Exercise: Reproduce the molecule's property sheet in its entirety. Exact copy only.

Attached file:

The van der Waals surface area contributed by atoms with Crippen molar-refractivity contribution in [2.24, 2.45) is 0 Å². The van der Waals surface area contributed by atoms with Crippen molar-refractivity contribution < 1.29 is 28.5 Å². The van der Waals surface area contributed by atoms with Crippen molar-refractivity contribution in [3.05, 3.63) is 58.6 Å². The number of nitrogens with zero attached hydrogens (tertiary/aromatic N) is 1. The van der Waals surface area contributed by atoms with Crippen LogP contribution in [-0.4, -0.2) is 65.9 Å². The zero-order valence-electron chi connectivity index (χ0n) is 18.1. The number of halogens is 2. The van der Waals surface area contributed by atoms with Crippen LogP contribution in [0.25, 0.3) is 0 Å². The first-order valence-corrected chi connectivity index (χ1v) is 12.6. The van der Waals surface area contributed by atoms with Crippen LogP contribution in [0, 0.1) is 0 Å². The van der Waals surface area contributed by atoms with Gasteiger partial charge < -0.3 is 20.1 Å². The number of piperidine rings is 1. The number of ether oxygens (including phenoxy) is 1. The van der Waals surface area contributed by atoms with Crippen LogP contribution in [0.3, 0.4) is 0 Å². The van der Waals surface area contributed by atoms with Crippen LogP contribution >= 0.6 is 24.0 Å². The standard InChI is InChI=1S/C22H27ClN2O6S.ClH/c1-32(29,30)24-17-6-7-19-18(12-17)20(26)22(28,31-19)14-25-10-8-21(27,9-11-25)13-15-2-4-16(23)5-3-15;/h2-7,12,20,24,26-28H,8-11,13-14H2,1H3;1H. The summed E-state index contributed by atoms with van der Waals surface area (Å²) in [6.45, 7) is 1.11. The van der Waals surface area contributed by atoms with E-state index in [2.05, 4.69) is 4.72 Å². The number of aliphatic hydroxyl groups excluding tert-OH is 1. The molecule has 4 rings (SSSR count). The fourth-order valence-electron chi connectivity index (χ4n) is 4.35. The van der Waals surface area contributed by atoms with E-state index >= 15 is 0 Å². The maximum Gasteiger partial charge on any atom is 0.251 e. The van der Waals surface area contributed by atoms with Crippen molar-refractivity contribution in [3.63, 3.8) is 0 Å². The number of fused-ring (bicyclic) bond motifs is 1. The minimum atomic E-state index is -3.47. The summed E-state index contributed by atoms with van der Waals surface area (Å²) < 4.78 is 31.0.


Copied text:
The van der Waals surface area contributed by atoms with Crippen molar-refractivity contribution in [2.24, 2.45) is 0 Å². The van der Waals surface area contributed by atoms with Crippen molar-refractivity contribution < 1.29 is 28.5 Å². The van der Waals surface area contributed by atoms with Crippen molar-refractivity contribution in [3.05, 3.63) is 58.6 Å². The number of nitrogens with zero attached hydrogens (tertiary/aromatic N) is 1. The van der Waals surface area contributed by atoms with Crippen LogP contribution in [-0.4, -0.2) is 65.9 Å². The zero-order valence-electron chi connectivity index (χ0n) is 18.1. The number of halogens is 2. The van der Waals surface area contributed by atoms with Crippen LogP contribution in [0.25, 0.3) is 0 Å². The first-order valence-corrected chi connectivity index (χ1v) is 12.6. The van der Waals surface area contributed by atoms with Crippen LogP contribution in [0, 0.1) is 0 Å². The van der Waals surface area contributed by atoms with Gasteiger partial charge < -0.3 is 20.1 Å². The number of piperidine rings is 1. The number of ether oxygens (including phenoxy) is 1. The van der Waals surface area contributed by atoms with Crippen LogP contribution in [0.3, 0.4) is 0 Å². The van der Waals surface area contributed by atoms with Crippen LogP contribution >= 0.6 is 24.0 Å². The standard InChI is InChI=1S/C22H27ClN2O6S.ClH/c1-32(29,30)24-17-6-7-19-18(12-17)20(26)22(28,31-19)14-25-10-8-21(27,9-11-25)13-15-2-4-16(23)5-3-15;/h2-7,12,20,24,26-28H,8-11,13-14H2,1H3;1H. The summed E-state index contributed by atoms with van der Waals surface area (Å²) in [6.45, 7) is 1.11. The van der Waals surface area contributed by atoms with E-state index in [2.05, 4.69) is 4.72 Å². The number of aliphatic hydroxyl groups excluding tert-OH is 1. The molecule has 4 rings (SSSR count). The fourth-order valence-electron chi connectivity index (χ4n) is 4.35. The van der Waals surface area contributed by atoms with E-state index >= 15 is 0 Å². The maximum Gasteiger partial charge on any atom is 0.251 e. The van der Waals surface area contributed by atoms with Crippen molar-refractivity contribution in [3.63, 3.8) is 0 Å². The number of fused-ring (bicyclic) bond motifs is 1. The minimum atomic E-state index is -3.47. The summed E-state index contributed by atoms with van der Waals surface area (Å²) < 4.78 is 31.0.